A new study is suggesting that it may actually make some little ones (under 2) worse.
The strong-smelling ointment often dabbed under noses or rubbed on the soles of feet can be an irritant, increasing the production of mucus and decreasing how fast it’s cleared, potentially causing dangerous breathing problems in infants and very young children.
“In a small child who may be hypersensitive, this can make the airways even smaller,” said Dr. Bruce K. Rubin, vice chairman of the department of pediatrics at the Wake Forest University School of Medicine in Winston-Salem, N.C. “It can narrow them severely.”
VapoRub only fools the brain into thinking airways are open, Rubin said, by using active ingredients such as menthol, camphor and eucalyptus oil that trigger cold sensors. In reality, congestion remains.
“I would recommend never putting the Vicks in, or under, the nose of anybody — adult or child,” said Rubin, whose work is published in the latest issue of the journal Chest. “I also would follow the directions and never use it at all in children under age 2.”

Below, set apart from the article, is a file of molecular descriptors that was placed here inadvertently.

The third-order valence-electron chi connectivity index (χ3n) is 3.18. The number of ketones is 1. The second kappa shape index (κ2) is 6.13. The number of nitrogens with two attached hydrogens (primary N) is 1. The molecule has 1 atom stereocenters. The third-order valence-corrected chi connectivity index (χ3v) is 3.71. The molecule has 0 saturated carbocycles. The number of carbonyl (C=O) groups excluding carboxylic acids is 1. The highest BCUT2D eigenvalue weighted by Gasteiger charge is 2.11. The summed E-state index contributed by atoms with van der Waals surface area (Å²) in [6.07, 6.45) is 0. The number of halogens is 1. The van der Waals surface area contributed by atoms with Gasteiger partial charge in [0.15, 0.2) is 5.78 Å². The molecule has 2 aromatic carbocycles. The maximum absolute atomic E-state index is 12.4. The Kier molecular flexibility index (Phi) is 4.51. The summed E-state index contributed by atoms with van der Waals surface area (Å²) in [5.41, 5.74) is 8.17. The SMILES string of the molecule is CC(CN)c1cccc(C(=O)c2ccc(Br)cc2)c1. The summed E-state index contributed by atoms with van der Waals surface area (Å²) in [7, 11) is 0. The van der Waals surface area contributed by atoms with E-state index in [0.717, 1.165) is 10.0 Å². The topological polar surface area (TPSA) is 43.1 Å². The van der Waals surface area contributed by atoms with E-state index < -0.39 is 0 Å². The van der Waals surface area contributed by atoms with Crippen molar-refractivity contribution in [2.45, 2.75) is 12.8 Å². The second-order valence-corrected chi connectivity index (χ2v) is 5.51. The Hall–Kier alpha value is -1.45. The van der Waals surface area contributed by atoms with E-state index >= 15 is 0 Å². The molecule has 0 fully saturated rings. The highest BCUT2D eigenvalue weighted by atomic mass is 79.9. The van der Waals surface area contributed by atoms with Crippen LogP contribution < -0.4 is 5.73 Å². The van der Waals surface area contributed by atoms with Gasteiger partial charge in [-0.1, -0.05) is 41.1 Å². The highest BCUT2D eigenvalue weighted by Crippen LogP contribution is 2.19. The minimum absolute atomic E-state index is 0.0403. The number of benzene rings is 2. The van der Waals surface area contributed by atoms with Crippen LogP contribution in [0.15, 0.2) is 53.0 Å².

Procter & Gamble, the makers of the 103-year-old unguent, said the researchers are unfairly targeting the popular product.
“We’re not sure that the data that Dr. Rubin has presented is very conclusive,” said David Bernens, a spokesman for Procter & Gamble “We would hate to see everyone put into undue alarm based on very little data.”
Mr. Bernens also noted that VapoRub labels warn parents not to use the ointment in children younger than 2, and not to put it in the mouth, eyes or nostrils.
The study was triggered by the case of an 18-month-old girl who showed up in an emergency room in respiratory distress after her grandparents rubbed Vicks VapoRub beneath her nostrils. Even though the child recovered fully ER doctors have reported a few similar cases, though Rubin stressed reactions are rare.
- Health Canada: Cough Syrup Not To Be Used For Children Under 6
- Tips To Help Alleviate Your Baby’s Cold Symptoms